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Brotherhood  by Bodkin


Gilraen finished the tale – the bold Ranger escaped peril and made it home safely to his loved ones – purely for her own satisfaction, as her son had collapsed into the boneless sprawl of the sleeping young before she was halfway through the story.  She drew the covers over the child and ensured that he was warm – an effect of the wide windows and the elves’ indifference to temperature was that Imladris, although beautiful, tended to be cold – and smiled wistfully as he wrinkled his nose and turned to burrow into his pillow.

‘Sleep well, my little one,’ she murmured, before turning to leave the room. 

One of Elrond’s sons was standing in the doorway – which, she was unsure.  She could now, she thought, tell them apart when they spoke – there was no denying that they were very different, for all they looked identical – but at first meeting, she still found herself straining for clues.  It must be irritating for them, after all, to have people constantly asking for identification.

‘I was enjoying the story,’ he said with a slight smile. Elladan, then. At least, she thought so. 

‘I did not make it up,’ she apologised.  ‘It is just a variation on one my mother used to tell me – and, I suppose, that her mother told her when she was small.’

‘Most stories have their roots in the same hopes,’ he said softly.  ‘That the heroes win through and everyone lives happily ever after.’

‘That and the talking animals,’ Gilraen said dryly.

Elladan flashed her a smile of such brilliance that she blinked.  ‘There are always the talking animals,’ he agreed.  ‘Our favourite was a friendly dragon named Smudge who could not breathe fire like the other dragons.’  He offered her his arm to provide a formal escort to the sitting room in this family wing.

Gilraen hesitated.  While she was more comfortable here than she had been, she still felt that she was imposing an unwanted presence on Lord Elrond’s family in their private time.

‘Please,’ he said, sensing her unease.  ‘Adar requests that you should join us – and we will not be so far from Estel’s room that we will not hear him if he wakes.’

You might hear him,’ the boy’s mother pointed out.

Elladan grinned.  ‘I promise we would let you know instantly,’ he said.  ‘We are most definitely not prepared to deal with a wailing child when his naneth is available to rush to his rescue.’

A pair of dimples suddenly made Gilraen looked as young as she truly was.  ‘You will have to learn one day,’ she retorted, more boldly than she would have imagined relatively few months before.

‘Possibly.’  Elladan opened the polished door and ushered her through in front of him.  ‘But not for a long time yet!  I am not ready for the responsibility.’

‘I have been using that argument for years.’  Glorfindel rose and poured two more glasses of wine.  ‘But your adar has refused to pay any attention to my wisdom and insisted that you should shoulder it anyway.’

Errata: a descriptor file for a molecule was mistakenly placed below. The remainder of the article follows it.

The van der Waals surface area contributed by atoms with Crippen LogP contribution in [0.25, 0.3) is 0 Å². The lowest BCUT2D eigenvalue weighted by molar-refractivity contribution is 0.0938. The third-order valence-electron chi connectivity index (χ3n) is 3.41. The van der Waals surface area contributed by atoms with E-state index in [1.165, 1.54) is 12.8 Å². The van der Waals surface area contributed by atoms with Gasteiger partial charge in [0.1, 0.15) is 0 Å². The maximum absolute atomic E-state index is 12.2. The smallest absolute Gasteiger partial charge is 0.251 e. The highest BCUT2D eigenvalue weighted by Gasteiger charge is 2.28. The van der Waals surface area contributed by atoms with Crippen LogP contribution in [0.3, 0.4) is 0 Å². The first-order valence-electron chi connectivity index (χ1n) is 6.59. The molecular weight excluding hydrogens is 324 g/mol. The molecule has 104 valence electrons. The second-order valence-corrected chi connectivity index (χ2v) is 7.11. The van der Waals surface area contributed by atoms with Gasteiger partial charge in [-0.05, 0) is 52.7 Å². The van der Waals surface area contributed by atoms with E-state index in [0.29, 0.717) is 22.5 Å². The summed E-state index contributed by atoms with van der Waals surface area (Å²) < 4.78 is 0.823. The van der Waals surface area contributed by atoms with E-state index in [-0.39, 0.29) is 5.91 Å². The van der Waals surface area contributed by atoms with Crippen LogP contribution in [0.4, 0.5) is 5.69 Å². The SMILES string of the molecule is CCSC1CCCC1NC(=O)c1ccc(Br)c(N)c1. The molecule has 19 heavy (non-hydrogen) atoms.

Elladan grinned in acknowledgement, clearly completely accustomed to his mentor’s insults, and turned to Gilraen.  ‘That tale you were telling,’ he said with unexpected seriousness. ‘Could you repeat the start for me?  I think…’ He hesitated.  ‘It seems familiar.’

Eyes wide, the woman recited the opening phrases of the story.  Elladan’s face sobered and he sat down shoulder to shoulder with his brother.

‘Some of the details…’ Elrohir met his twin’s eyes.  ‘Aragost was Chieftain then, was he not?  And – who was it?  Iandúr?’

‘I think so.’ Elladan sounded contemplative.  ‘I wonder if all such stories have a base in truths long past.’

Gilraen suddenly found it difficult to breathe.  She had come to think of these elves as young – much as everyone else in Imladris did – but they were, of course, nothing of the sort.  ‘You knew Aragost?’ she squeaked.

‘Not well,’ Elrohir assured her – as if that would make any difference.

Elrond stretched his hand out and rested it on hers.  ‘It makes no matter,’ he said earnestly.  ‘Pay attention to here and now.  We cross each other’s paths only briefly – and what is important is to make the most of the time we share.’

She attempted to smile.  She had known, after all, that these elves had seen whole ages pass before them. ‘Well – at least I suppose you will have no difficulty in teaching Estel the history of his people – since you have been there throughout it all.’ 

‘I am sorry,’ Elladan apologised.  ‘I did not mean …’  He smiled.  ‘It is a token of how well you have settled among us,’ he said lightly.  ‘I had not thought that it might disturb you to have us speak of past centuries.  I will not do it again.’

‘No!’ she protested.  ‘I will grow accustomed.’  She inhaled deeply. ‘And I would like to hear tales that have not been told in many years.  They should not be forgotten.’

‘They will never be forgotten.’  Glorfindel’s eyes looked distant, as though he was looking into a past that only he could see.  ‘Not while the elves remain to remember them.’

Gilraen raised her chin.  ‘And if, at the same time, you could be persuaded to reveal the history of your friendly dragon…’ she said with determined cheerfulness, ‘I could always do with a bigger store of stories about talking animals!

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